And most of all, they missed out on a killer performance from Laura Donnelly as series star Amalia True, a character defined equally by action sequences and rich, complex character work. Donnelly and Ann Skelly as Amalia’s best friend Penance Adair both feel like clichés in the first episode, and then quickly develop into winning and admirable characters whose strong determination and relationship growth over the course of of the first half of the season was a major part of the series’ appeal. All this means to the fans The Nevers actually managed to come together, the revelation that the second half of the show actually exists is exciting news.
Now they just have to figure out how to track it.
Considering everything that’s happened around Whedon in 2020 and 2021 — and his insistence on going deep with a devastating interview once he’s answered the accusations — the show’s hiatus after episode 6 made it seem unlikely that the other episodes, let alone that would ever air. When HBO Max went down The Nevers from its platform, reportedly as a cost-cutting measure that also saw more expensive shows (such as Westworld and Raised by Wolves) get the boot, it seemed like the end of the story.
Tubi then announced that it had acquired the license not only for the episodes that aired, but also for the second half of the season, and will stream it online for free via a WB Watchlist channel — one of several live streams that hosted on Tubi and accessible to all the same apps and services that access Tubi. However, “live streaming” means that episodes are broadcast at specific times and in multi-hour consecutive blocks. So if you want to watch them, you have to create a free Tubi account, tune in at a specific time, and watch them non-stop, with no access to pauses or rewinds — which really isn’t how most people watch television today. “Date TV” is definitely a thing, but it usually means people sitting down to start a new episode of their favorite show the moment they can watch it for the first time, without logging three-hour stretches locked in front of the TV starting at a specific time .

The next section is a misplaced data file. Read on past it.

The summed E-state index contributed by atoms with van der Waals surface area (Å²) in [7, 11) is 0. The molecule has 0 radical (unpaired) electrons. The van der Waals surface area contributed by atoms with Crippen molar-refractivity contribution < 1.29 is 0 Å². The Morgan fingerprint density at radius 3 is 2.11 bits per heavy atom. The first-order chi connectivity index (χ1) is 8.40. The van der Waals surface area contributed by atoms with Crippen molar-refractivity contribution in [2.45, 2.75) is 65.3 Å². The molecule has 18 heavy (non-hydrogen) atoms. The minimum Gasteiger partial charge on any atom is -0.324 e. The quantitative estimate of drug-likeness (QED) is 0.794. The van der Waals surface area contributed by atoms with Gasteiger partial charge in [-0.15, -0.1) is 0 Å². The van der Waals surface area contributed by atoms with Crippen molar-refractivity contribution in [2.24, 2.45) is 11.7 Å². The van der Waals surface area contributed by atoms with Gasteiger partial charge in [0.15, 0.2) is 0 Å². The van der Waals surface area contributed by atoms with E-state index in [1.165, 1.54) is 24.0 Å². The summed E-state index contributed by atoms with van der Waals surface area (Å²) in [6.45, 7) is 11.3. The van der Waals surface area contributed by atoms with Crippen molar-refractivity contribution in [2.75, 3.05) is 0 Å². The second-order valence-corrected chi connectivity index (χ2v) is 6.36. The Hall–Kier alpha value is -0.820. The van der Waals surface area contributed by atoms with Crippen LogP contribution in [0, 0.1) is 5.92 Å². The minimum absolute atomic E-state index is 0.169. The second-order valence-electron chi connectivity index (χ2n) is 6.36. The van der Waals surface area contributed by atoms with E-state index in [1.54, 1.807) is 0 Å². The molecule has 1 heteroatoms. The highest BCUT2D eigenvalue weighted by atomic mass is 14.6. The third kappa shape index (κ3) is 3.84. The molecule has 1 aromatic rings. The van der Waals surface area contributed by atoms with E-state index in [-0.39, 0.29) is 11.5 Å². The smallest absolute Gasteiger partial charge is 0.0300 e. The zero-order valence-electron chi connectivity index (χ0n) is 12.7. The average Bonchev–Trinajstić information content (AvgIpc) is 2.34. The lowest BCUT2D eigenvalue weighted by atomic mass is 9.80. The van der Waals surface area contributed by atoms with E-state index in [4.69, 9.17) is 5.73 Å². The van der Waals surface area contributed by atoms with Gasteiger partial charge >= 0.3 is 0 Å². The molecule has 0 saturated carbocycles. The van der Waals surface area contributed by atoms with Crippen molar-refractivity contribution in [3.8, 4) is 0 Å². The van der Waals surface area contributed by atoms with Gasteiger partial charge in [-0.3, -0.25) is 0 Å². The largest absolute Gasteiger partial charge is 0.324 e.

This limitation in finally seeing his back half The Nevers has led to fans of the show scrambling to find workarounds or begging someone to record and download the episodes for them. It also means that even the biggest fans are likely to watch the episodes out of sync over time, at least until they can reliably pirate them. It’s just the latest depressing blow to a series that deserved better and never had a chance to thrive.
Tubi is available on TubiTV.com, through apps on Android and iOS mobile devices, on Roku, on smart TV apps and devices such as Chromecast, Amazon Fire TV and Apple TV, and on current generation Xbox and PlayStation consoles. The Nevers and other shows can be found under the Live TV tab, which takes you to the service’s streaming channels. The next window for episodes of The Nevers will be from March 1-3. Tubi says to expect the show “on regular rotation.”